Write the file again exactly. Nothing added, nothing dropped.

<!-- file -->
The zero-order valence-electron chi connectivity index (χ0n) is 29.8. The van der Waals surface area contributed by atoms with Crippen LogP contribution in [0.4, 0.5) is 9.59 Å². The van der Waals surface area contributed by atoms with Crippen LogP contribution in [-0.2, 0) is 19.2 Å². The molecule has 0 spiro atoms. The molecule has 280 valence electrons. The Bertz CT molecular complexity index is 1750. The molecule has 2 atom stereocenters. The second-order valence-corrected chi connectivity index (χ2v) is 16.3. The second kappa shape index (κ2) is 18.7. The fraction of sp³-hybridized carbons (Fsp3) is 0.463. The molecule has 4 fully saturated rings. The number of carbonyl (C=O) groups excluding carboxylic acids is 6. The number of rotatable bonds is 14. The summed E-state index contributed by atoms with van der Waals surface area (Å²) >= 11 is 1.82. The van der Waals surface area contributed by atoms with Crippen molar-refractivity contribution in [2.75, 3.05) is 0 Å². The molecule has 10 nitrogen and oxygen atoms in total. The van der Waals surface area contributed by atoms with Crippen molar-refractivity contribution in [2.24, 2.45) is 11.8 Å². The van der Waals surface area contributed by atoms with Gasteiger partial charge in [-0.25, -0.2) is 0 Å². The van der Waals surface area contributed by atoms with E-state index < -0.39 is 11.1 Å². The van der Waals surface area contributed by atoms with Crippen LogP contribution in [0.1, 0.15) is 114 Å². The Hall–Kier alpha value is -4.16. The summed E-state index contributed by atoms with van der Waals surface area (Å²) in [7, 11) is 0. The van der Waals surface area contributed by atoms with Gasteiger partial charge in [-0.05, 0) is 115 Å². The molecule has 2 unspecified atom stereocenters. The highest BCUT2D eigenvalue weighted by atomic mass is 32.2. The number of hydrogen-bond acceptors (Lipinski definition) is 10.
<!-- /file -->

The zero-order valence-electron chi connectivity index (χ0n) is 29.8. The van der Waals surface area contributed by atoms with Crippen LogP contribution in [0.4, 0.5) is 9.59 Å². The van der Waals surface area contributed by atoms with Crippen LogP contribution in [-0.2, 0) is 19.2 Å². The molecule has 0 spiro atoms. The molecule has 280 valence electrons. The Bertz CT molecular complexity index is 1750. The molecule has 2 atom stereocenters. The second-order valence-corrected chi connectivity index (χ2v) is 16.3. The second kappa shape index (κ2) is 18.7. The fraction of sp³-hybridized carbons (Fsp3) is 0.463. The molecule has 4 fully saturated rings. The number of carbonyl (C=O) groups excluding carboxylic acids is 6. The number of rotatable bonds is 14. The summed E-state index contributed by atoms with van der Waals surface area (Å²) >= 11 is 1.82. The van der Waals surface area contributed by atoms with Crippen molar-refractivity contribution in [2.75, 3.05) is 0 Å². The molecule has 10 nitrogen and oxygen atoms in total. The van der Waals surface area contributed by atoms with Crippen molar-refractivity contribution in [2.24, 2.45) is 11.8 Å². The van der Waals surface area contributed by atoms with Gasteiger partial charge in [-0.25, -0.2) is 0 Å². The van der Waals surface area contributed by atoms with E-state index < -0.39 is 11.1 Å². The van der Waals surface area contributed by atoms with Crippen LogP contribution in [0.1, 0.15) is 114 Å². The Hall–Kier alpha value is -4.16. The summed E-state index contributed by atoms with van der Waals surface area (Å²) in [7, 11) is 0. The van der Waals surface area contributed by atoms with Gasteiger partial charge in [-0.05, 0) is 115 Å². The molecule has 2 unspecified atom stereocenters. The highest BCUT2D eigenvalue weighted by atomic mass is 32.2. The number of hydrogen-bond acceptors (Lipinski definition) is 10.